In January Marla described her trip to one of the small post offices near our house. A few days ago I took a drive to visit other nearby post offices. On my drive I took photos and talked to the post men and women to learn more about them. I wanted to learn something about these towns and what the post offices meant to them: it was more than just sending packages and selling stamps. For many of these tiny dots on the map, a post office and a zip code is about identity.
In Virginia, our local post office served not only our suburban town, but also the surrounding Fairfax County communities. I knew the postal clerks by sight, but not their names or their stories. The post office almost never emptied of customers, so I rarely had the opportunity for more than a few words of greeting. At the busiest times, especially before Christmas, the line might reach the door. I suspect this is the kind of post office most of us are used to.
Under budgetary pressure to reduce costs, the United States Postal Service (USPS) wants to close down these tiny, mostly unprofitable post offices. But for now, they remain open. Having visited them, I understand why it is important to local residents to have their own post office rather than traveling long distances to the next big town.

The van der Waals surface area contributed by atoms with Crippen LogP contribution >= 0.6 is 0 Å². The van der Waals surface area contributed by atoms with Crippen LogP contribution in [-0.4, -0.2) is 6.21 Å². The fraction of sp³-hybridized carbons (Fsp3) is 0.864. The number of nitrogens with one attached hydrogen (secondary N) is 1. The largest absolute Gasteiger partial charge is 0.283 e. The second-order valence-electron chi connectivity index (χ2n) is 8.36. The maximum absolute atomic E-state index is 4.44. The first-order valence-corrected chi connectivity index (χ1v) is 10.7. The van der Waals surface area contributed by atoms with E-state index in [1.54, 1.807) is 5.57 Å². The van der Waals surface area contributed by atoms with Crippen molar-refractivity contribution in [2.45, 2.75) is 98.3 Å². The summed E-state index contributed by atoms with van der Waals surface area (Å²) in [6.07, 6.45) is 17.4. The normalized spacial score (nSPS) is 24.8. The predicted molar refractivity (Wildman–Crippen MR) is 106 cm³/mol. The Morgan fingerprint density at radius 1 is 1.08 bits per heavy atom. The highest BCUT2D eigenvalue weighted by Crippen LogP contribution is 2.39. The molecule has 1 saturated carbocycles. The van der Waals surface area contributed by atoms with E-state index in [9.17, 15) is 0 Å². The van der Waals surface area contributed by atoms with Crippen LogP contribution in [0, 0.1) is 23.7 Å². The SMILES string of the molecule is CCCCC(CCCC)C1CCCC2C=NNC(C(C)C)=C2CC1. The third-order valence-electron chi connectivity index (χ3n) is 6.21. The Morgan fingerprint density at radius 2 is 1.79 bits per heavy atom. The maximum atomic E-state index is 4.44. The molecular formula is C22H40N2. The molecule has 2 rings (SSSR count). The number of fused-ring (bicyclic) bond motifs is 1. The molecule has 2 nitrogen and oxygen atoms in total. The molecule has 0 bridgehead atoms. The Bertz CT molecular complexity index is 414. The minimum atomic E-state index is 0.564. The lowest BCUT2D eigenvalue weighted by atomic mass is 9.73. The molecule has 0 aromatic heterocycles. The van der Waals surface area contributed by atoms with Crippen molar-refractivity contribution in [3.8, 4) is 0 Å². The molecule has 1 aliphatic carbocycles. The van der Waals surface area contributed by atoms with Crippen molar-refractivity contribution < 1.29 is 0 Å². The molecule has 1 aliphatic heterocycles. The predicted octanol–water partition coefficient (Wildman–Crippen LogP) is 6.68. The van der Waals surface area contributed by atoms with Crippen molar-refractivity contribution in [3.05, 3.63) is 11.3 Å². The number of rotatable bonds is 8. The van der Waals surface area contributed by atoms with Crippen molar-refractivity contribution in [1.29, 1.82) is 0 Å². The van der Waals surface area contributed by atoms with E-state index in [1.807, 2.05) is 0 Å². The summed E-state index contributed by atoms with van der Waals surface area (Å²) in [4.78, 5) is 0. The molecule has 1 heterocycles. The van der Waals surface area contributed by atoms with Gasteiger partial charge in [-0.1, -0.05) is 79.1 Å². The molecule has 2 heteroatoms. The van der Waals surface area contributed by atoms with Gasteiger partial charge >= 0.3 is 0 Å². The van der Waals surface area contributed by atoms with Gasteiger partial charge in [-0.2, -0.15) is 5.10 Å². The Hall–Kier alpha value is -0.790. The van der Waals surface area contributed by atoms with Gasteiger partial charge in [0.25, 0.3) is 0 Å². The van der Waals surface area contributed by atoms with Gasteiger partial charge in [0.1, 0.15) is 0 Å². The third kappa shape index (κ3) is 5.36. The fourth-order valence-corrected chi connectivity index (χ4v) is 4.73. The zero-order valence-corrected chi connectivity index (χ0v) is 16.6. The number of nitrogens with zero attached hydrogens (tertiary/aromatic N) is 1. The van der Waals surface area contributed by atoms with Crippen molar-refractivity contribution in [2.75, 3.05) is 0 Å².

Providing a sense of identity
In the lower Perkiomen Valley most local hamlets still have a small post office. These post offices date back to the 1800s when the region consisted of market towns and farms. People didn’t have the means to travel long distances to a faraway post office. Transportation networks might consist of dirt roads and wagon trails. Today, these post offices continue to provide identity to tiny settlements.
One of the downsides to these small post offices is their limited hours. They typically are staffed by one, or maybe two people. You may walk into the post office and find no one at the desk because the one person who works there is in the back sorting mail or doing paperwork. Many of these post offices close for lunch when the postman or woman goes home for lunch. On Saturdays they close at 11:30.